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DOT Targets Distractions
Monday, 10 August 2009 00:00

WASHINGTON—Transportation Secretary Ray LaHood announced last week he will take steps to try to further curb distracting driving activities such as text messaging or using a cell phone or a Global Positioning System device.

LaHood said Aug. 4 he will hold a summit in September with transportation leaders, members of Congress and safety groups that will create a list of steps to reduce “the rash of accidents and fatalities that have cropped up because of distracted driving.” “If it were up to me, I would ban drivers from texting immediately, but laws aren’t always enough. Often, you need to combine education with enforcement to get results,” LaHood said.

The secretary announced his plan shortly after the release of a Virginia Tech Transportation Institute report, in which a study found that text messaging while driving exponentially increased the chance of a crash.

“The bottom line is, we need to put an end to unsafe cell phone use, typing on BlackBerrys and other activities that require drivers to take their eyes off the road and their focus away from driving,” he said. In recent years, 16 states and the District of Columbia have enacted bans on text messaging while driving. In addition, four Democratic senators introduced a bill in July that would strip federal highway money from states that did not enact similar bans.

LaHood told reporters that “we’re primarily focusing our attention on drivers that are texting, using cell phones and also trying to adjust their GPS system in their car.

” When asked by reporters, he indicated other types of in-cab technology used by truck drivers were “the kind of distractions that we don’t want drivers being distracted by.”

“These distractions are real, real serious problems,” he said.

A spokesman for the National Highway Traffic Safety Administration said the federal government does not have specific data on the relationship between texting and crashes, but the Virginia Tech study found that truck drivers were 23 times more likely to have a crash or a close call if they were texting.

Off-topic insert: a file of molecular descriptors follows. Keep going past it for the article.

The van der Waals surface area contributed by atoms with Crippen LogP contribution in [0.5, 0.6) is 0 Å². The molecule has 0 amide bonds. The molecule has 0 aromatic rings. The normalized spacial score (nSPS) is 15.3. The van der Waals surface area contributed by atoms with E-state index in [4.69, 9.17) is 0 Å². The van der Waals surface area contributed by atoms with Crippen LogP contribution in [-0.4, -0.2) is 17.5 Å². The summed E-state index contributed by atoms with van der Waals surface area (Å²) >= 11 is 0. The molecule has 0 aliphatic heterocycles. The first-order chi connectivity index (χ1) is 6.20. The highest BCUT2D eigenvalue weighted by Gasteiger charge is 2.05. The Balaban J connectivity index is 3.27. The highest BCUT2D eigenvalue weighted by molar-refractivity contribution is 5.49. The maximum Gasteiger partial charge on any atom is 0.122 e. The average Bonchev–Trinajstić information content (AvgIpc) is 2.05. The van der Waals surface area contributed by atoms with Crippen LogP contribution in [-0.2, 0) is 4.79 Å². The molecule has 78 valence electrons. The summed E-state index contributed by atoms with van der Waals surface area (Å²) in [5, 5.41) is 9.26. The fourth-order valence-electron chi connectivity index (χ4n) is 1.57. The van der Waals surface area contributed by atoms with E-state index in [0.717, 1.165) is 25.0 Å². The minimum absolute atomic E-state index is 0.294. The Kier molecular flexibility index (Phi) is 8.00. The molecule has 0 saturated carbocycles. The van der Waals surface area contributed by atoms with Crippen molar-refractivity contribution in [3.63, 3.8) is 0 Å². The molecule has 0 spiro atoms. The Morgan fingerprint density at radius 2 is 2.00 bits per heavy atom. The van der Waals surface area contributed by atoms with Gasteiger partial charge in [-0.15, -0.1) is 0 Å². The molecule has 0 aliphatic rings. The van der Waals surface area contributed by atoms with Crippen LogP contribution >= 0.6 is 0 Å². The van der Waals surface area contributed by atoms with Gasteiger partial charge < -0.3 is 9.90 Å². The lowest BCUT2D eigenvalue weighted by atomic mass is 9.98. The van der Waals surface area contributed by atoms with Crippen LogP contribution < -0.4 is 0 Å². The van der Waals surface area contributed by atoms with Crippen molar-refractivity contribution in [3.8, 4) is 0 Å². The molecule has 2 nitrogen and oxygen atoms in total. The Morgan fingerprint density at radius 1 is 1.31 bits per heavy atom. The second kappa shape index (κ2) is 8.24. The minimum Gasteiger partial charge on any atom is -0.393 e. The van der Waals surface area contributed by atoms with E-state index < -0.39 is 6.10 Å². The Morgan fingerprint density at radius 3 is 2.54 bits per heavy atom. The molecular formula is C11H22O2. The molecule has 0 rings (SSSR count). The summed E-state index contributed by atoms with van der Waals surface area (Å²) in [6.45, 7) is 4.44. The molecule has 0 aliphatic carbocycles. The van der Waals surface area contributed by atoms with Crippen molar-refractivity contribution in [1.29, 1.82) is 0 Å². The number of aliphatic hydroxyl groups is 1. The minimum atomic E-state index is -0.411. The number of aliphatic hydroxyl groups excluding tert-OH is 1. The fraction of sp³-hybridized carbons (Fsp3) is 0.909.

A study by the AAA Foundation for Traffic Safety released July 27 found that 87% of drivers thought texting or emailing while driving was “a very serious threat to their safety.”

American Trucking Associations President Bill Graves praised DOT’s announcement, saying “eliminating distractions, including those caused by text messaging, will greatly improve the safety of all motorists.”

However, the trucking group is concerned that necessary technology might be swept into the effort to eliminate distractions.

“We’re walking a bit of a fine line here,” said Dave Osiecki, ATA vice president of safety, security and operations. “We don’t want to advocate for wholesale use of systems that can be used to text or communicate or read, but there are some limited, legitimate uses that we’re trying to protect.”

For example, Osiecki said truckers occasionally can receive urgent text messages from their dispatchers through onboard computing systems about delivery or route changes.

“Drivers need information, and the easier it gets to them—if it is a voice fashion, not a text fashion, that’s better, but in some cases drivers do get limited text information on lots of different systems,” he said.

ATA officials said they expect to be invited to the summit.

Russ Rader, spokesman for the Insurance Institute for Highway Safety, told Transport Topics that the issue of distracted driving was a difficult one to address, given the proliferation of technology available for vehicles.

“The larger problem is that there are all these devices that are coming into our vehicles that hold the potential to be a distraction,” Rader said. “It’s tough to know how we put this problem back in the bag, and it’s only going to get more acute.”

However, he said IIHS wasn’t sure an outright ban was the right solution, or even possible, because of enforcement issues.

“With most traffic safety problems . . . there’s a pretty straightforward legislative solution, and with distractions like this, there really isn’t a straightforward legislative solution,” he said.

Barbara Harsha, executive director of the Governors Highway Safety Association, also was skeptical about a ban on texting.

“We don’t think there’s any single countermeasure that’s going to work, so there’s a combination of things that need to be done,” she said. “There’s a lot of attention on texting bans, but we think those laws are very hard to enforce.”

Harsha said there are technologies that could be employed to curb texting, but she also cited “employer policies” relating to texting and driving.

“It is in an employer’s self-interest to have a policy banning that,” she said.

Osiecki said that “most responsible fleets have policies against” reading messages, but he added that some companies allow it “for very good reasons,” citing team operations where presumably the team member not driving would read the message.

Transport Topics, 8/10/2009